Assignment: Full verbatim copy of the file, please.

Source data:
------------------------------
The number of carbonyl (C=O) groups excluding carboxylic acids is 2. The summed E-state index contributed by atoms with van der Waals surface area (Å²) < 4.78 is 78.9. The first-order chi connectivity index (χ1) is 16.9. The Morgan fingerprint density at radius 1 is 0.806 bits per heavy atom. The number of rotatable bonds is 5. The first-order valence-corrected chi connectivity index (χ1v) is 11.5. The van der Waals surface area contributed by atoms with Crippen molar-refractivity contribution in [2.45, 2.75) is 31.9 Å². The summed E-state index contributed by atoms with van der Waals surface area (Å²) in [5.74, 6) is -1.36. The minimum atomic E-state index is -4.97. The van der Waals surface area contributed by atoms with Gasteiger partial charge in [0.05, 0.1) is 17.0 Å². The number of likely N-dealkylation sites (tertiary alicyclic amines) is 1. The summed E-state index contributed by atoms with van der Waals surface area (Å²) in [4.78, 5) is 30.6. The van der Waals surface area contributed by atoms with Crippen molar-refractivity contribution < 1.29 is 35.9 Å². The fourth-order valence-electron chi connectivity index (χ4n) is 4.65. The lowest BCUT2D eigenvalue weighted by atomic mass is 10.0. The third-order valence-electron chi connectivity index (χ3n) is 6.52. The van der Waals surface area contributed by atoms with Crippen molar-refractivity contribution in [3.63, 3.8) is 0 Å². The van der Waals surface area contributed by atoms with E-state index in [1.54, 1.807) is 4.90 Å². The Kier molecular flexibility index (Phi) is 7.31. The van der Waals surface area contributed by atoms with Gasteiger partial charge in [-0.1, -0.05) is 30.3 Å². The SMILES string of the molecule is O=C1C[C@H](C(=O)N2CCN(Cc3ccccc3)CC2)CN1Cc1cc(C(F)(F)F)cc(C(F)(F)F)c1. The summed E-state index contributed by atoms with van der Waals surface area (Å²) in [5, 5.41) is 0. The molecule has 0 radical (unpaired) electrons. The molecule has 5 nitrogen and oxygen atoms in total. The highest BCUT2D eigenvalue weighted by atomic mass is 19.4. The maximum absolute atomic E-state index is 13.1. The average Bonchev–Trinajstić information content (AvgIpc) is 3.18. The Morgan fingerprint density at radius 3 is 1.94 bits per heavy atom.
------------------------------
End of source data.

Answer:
The number of carbonyl (C=O) groups excluding carboxylic acids is 2. The summed E-state index contributed by atoms with van der Waals surface area (Å²) < 4.78 is 78.9. The first-order chi connectivity index (χ1) is 16.9. The Morgan fingerprint density at radius 1 is 0.806 bits per heavy atom. The number of rotatable bonds is 5. The first-order valence-corrected chi connectivity index (χ1v) is 11.5. The van der Waals surface area contributed by atoms with Crippen molar-refractivity contribution in [2.45, 2.75) is 31.9 Å². The summed E-state index contributed by atoms with van der Waals surface area (Å²) in [5.74, 6) is -1.36. The minimum atomic E-state index is -4.97. The van der Waals surface area contributed by atoms with Gasteiger partial charge in [0.05, 0.1) is 17.0 Å². The number of likely N-dealkylation sites (tertiary alicyclic amines) is 1. The summed E-state index contributed by atoms with van der Waals surface area (Å²) in [4.78, 5) is 30.6. The van der Waals surface area contributed by atoms with Crippen molar-refractivity contribution < 1.29 is 35.9 Å². The fourth-order valence-electron chi connectivity index (χ4n) is 4.65. The lowest BCUT2D eigenvalue weighted by atomic mass is 10.0. The third-order valence-electron chi connectivity index (χ3n) is 6.52. The van der Waals surface area contributed by atoms with Crippen molar-refractivity contribution in [3.63, 3.8) is 0 Å². The van der Waals surface area contributed by atoms with E-state index in [1.54, 1.807) is 4.90 Å². The Kier molecular flexibility index (Phi) is 7.31. The van der Waals surface area contributed by atoms with Gasteiger partial charge in [-0.1, -0.05) is 30.3 Å². The SMILES string of the molecule is O=C1C[C@H](C(=O)N2CCN(Cc3ccccc3)CC2)CN1Cc1cc(C(F)(F)F)cc(C(F)(F)F)c1. The summed E-state index contributed by atoms with van der Waals surface area (Å²) in [5, 5.41) is 0. The molecule has 0 radical (unpaired) electrons. The molecule has 5 nitrogen and oxygen atoms in total. The highest BCUT2D eigenvalue weighted by atomic mass is 19.4. The maximum absolute atomic E-state index is 13.1. The average Bonchev–Trinajstić information content (AvgIpc) is 3.18. The Morgan fingerprint density at radius 3 is 1.94 bits per heavy atom.